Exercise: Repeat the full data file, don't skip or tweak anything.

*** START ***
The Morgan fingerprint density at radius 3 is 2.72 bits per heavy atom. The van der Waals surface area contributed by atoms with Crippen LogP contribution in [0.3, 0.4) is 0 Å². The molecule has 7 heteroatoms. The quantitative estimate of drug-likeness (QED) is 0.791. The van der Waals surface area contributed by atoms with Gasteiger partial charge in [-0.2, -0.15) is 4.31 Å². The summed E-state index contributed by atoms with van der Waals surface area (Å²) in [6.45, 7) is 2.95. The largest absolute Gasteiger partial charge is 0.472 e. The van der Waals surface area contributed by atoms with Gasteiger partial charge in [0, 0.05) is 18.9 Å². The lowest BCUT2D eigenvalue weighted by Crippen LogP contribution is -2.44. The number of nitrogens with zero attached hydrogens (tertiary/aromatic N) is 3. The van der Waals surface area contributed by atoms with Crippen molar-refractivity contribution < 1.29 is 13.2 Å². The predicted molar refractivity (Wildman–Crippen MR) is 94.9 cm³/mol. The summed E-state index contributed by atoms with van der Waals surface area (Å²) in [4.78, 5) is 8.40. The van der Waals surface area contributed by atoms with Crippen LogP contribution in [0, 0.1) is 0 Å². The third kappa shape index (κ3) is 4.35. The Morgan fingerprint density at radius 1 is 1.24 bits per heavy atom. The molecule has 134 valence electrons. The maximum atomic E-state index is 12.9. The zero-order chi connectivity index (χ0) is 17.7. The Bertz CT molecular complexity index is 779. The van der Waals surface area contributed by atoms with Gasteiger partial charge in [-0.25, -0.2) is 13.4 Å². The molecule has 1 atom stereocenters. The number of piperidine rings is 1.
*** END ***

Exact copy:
The Morgan fingerprint density at radius 3 is 2.72 bits per heavy atom. The van der Waals surface area contributed by atoms with Crippen LogP contribution in [0.3, 0.4) is 0 Å². The molecule has 7 heteroatoms. The quantitative estimate of drug-likeness (QED) is 0.791. The van der Waals surface area contributed by atoms with Gasteiger partial charge in [-0.2, -0.15) is 4.31 Å². The summed E-state index contributed by atoms with van der Waals surface area (Å²) in [6.45, 7) is 2.95. The largest absolute Gasteiger partial charge is 0.472 e. The van der Waals surface area contributed by atoms with Gasteiger partial charge in [0, 0.05) is 18.9 Å². The lowest BCUT2D eigenvalue weighted by Crippen LogP contribution is -2.44. The number of nitrogens with zero attached hydrogens (tertiary/aromatic N) is 3. The van der Waals surface area contributed by atoms with Crippen molar-refractivity contribution < 1.29 is 13.2 Å². The predicted molar refractivity (Wildman–Crippen MR) is 94.9 cm³/mol. The summed E-state index contributed by atoms with van der Waals surface area (Å²) in [4.78, 5) is 8.40. The van der Waals surface area contributed by atoms with Crippen LogP contribution in [0, 0.1) is 0 Å². The third kappa shape index (κ3) is 4.35. The Morgan fingerprint density at radius 1 is 1.24 bits per heavy atom. The molecule has 134 valence electrons. The maximum atomic E-state index is 12.9. The zero-order chi connectivity index (χ0) is 17.7. The Bertz CT molecular complexity index is 779. The van der Waals surface area contributed by atoms with Gasteiger partial charge in [-0.25, -0.2) is 13.4 Å². The molecule has 1 atom stereocenters. The number of piperidine rings is 1.